According to court documents — as noted by FOSS Patents — Epic Games is trying to locate former Apple exec, Scott Forstall (pictured in an old image from Apple’s website), to testify in its ongoing legal battle with Apple.
According to Epic, Apple initially sounded like they were fine with Forstall testifying, and that they would take care of the logistics. Now, per the game company, ”Apple now states that it never suggested it could compel Mr. Forstall to appear for a deposition,” after “promising [for well over a month] it would provide a date for Mr. Forstall’s deposition.” At some point, a deposition had been tentatively scheduled (for February 11), but the week before.“
Apple says Forstall hasn’t responded to its inquiries or confirmed that he will appear for a deposition.” In the same court filing, the tech giant admits that it had originally “indicated that it expected its counsel to represent Mr. Forstall at his deposition.”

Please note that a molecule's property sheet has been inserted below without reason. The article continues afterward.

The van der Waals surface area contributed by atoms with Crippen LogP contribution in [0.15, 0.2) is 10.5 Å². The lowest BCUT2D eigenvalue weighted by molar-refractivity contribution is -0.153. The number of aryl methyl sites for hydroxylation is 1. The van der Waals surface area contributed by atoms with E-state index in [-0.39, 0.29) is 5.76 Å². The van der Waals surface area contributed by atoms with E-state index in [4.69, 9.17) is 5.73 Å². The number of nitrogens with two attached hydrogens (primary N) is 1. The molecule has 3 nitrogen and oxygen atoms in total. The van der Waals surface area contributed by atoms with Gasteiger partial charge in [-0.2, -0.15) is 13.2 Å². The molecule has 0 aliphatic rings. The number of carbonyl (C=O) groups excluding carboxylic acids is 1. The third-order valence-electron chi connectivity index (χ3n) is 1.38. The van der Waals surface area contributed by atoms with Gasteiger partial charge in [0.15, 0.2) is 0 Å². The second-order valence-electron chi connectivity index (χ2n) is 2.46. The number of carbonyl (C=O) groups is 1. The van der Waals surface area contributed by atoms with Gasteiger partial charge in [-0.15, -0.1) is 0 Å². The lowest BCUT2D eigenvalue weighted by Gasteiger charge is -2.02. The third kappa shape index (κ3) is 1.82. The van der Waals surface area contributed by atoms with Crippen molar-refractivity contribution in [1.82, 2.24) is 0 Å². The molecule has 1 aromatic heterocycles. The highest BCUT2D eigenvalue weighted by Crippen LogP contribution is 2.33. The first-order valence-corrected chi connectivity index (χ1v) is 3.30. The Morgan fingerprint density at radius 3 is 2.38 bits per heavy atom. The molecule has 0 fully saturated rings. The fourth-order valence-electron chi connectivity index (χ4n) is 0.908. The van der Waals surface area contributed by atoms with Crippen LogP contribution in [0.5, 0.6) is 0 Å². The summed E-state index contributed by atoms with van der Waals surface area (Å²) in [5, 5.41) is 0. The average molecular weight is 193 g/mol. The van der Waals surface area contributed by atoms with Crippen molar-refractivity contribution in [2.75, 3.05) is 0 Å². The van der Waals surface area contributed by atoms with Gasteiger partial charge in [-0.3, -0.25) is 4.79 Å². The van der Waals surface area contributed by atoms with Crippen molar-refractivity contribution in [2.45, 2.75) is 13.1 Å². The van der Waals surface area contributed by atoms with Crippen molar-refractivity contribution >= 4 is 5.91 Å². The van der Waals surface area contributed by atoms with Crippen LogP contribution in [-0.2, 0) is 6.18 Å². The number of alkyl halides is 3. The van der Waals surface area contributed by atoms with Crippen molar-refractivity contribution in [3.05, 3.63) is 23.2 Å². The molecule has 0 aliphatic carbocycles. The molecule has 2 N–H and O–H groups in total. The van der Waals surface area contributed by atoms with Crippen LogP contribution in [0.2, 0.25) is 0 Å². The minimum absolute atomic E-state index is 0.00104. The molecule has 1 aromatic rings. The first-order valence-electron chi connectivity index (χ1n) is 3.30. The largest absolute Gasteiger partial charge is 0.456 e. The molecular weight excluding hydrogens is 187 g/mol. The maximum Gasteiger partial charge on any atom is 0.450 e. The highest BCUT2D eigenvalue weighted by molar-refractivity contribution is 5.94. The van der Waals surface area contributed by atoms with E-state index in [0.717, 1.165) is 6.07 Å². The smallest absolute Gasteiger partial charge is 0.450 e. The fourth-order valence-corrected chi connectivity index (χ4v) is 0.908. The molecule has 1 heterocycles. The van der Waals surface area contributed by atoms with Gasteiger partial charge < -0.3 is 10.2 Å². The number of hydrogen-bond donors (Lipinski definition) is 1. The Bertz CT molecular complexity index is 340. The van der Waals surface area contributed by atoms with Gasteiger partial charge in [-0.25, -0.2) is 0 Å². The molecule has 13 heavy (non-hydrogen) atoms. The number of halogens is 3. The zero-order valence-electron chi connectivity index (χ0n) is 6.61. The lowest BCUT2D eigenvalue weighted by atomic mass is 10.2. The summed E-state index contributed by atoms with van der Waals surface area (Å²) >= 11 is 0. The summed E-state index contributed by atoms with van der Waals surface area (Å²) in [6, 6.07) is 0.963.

FOSS Patents notes that Apple says it’s OK with the deposition if it takes place before March 10, but doesn’t want Epic to “hold discovery open indefinitely while it seeks to locate, serve, and depose another witness.” The discovery cutoff date was last week. If the parties can’t work it out until then, this issue may come up during a discovery hearing on Feb. 24.
Forstall, a software engineer, is best known for leading the original software development team for the iPhone and iPad. Having spent his career first at NeXT and then Apple, he was the senior vice president (SVP) of iOS Software at Apple from 2007 until October 2012.
Despite the fact that he was one time considered the heir apparent to replace Jobs as Apple’s CEO, on Oct. 29, 2012, Apple announced in a press release “that Scott Forstall will be leaving Apple [in 2013] and will serve as an advisor to CEO Tim Cook in the interim.” His duties were divided among four other Apple executives.
Neither Forstall nor any other Apple executive has commented publicly on his departure beyond the initial press statement, but it is generally presumed that Forstall left his position involuntarily.